Hook it up behind your locomotives, turn on the steam, ease the throttle, and watch as steam wisps out from underneath your passenger cars, just like it did on the real thing. I would like to thank all of you who have called and emailed with your kind words – it seems that we have a winner with this product! This is a sneak preview for Telegraph subscribers; your dealers will get the information about these in a couple of weeks.
Rather than announce a dozen paint schemes and a couple of hundred product numbers at one time, we’re announcing seven paint schemes and just 25 product numbers. The first run cars will all arrive well before the order deadline and you can check them out at your local hobby shop. We haven’t tried any other brands of steam fluid with our car, but you are welcome to try them. We spent a hugely productive day atExporail, the Canadian railway museum in Montreal, Quebec, recording the LRC Locomotive and taking measurements and photographs of other prototypes.
It was cool underneath the Park Car, but I am getting too old to crawl on my back underneath passenger cars. This is a wonderful example of the railway heritage community working closely with a manufacturer to ensure that the end result is the most accurate model possible. Have a look at the beautiful model railroad of Leandre De Celles: truly a work of art, especially when you turn down the lights! I will let you know which paint schemes will have to be cancelled in issue 22 of the Telegraph.
I could have a great product and sell a million of them, but if I don’t have the cash to pay for the product then I will be out of business.
If orders are low for a given product, the manufacturer can do one of three things: delay the product, cancel the product, or make lots of inventory hoping that the products will sell eventually. And in today’s economy, what almost all manufacturers are finding is that sales from inventory have come to a virtual standstill. If the pre-orders are too low, it is better to delay or cancel than to spend a lot of cash on inventory and hope it sells. But for that snazzy locomotive or high end passenger car you’ve had your eye on, chances are that pre-orders are the only way.
As always, please give us a shout if you ever have any questions, comments or concerns about our products.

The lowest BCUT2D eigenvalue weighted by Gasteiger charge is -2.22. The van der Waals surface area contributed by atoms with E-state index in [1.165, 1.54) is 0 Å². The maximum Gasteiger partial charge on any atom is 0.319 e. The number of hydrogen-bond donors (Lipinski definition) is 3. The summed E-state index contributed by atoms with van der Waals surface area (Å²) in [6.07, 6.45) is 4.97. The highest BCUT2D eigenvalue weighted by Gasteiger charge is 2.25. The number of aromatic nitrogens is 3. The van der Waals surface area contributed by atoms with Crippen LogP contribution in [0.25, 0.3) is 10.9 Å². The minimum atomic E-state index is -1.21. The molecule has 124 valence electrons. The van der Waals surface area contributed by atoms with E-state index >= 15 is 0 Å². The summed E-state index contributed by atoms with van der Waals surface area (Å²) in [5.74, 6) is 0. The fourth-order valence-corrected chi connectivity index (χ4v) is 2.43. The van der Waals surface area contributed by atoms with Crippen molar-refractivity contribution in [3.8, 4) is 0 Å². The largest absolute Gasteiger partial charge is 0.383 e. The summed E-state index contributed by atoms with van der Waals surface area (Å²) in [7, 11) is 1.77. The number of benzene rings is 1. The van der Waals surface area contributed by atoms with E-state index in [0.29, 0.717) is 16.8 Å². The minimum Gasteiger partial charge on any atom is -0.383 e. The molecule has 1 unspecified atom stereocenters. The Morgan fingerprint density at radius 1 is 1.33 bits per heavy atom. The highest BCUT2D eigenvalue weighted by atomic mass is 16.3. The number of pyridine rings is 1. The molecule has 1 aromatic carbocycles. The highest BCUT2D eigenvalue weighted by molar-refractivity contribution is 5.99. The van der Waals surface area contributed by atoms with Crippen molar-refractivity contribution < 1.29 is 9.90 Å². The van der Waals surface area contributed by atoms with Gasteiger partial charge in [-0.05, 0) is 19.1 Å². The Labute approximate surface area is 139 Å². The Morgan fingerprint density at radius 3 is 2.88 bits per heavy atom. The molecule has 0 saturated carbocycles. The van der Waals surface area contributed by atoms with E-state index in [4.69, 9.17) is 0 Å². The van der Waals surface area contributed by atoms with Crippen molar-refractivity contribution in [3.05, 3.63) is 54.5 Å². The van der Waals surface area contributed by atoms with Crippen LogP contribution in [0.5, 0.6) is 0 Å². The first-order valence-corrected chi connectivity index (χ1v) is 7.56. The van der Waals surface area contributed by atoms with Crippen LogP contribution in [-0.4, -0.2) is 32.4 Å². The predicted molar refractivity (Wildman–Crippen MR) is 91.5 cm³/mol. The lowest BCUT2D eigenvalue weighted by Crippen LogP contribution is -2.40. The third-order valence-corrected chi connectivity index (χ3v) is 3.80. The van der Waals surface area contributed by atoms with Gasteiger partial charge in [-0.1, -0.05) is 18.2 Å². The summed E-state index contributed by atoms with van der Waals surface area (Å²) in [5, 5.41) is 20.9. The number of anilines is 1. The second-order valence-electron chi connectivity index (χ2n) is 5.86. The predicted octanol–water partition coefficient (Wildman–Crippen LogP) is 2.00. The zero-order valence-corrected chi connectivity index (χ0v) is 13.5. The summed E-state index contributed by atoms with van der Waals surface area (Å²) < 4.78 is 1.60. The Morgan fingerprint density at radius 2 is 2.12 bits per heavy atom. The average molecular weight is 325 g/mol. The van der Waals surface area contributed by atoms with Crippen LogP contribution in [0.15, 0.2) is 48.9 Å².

You have received this email because you signed up for the newsletter on our web page or you have inquired about our products or because we know you and we think you will want to read it. These wheels will work on all brands of HO track and will drop right into most HO scale trucks. Like our Code 110 wheels these will drop right into most HO scale trucks for a visual and operational improvement. To meet this need VIA purchased 59 brand new F40PH-2D locomotives, built between November 1986 and April 1989 by GMDD in London, Ontario.
The HEP alternator generates 500kW of three-phase AC power at 480V for lighting, heating and air-conditioning the train. The initial 20 locomotives were classed GPA-30a, and were built between November 1986 and January 1987.
The units were almost immediately well liked by their operating crews and maintenance teams. This resulted in some rather unique consists of modern power ahead of aging steam generator units (SGUs), F9Bs, FPB-4s and various steam-heated passenger cars. This was likely the only time VIA F40PH-2Ds ever turned a wheel on the Winchester and Belleville subdivisions and some units even travelled into southern Ontario.
Unit 6400 was decorated in a Diet Pepsi wrap and was showcased across the Corridor for almost 9 months until the promotion was complete. The rebuild was a comprehensive program, featuring freshly overhauled and upgraded prime movers, a complete rewiring and aftermarket, computerized control systems. Most of the remaining Steam Gennies are now on the water and will be here in two shipments – one in two weeks and one in five weeks.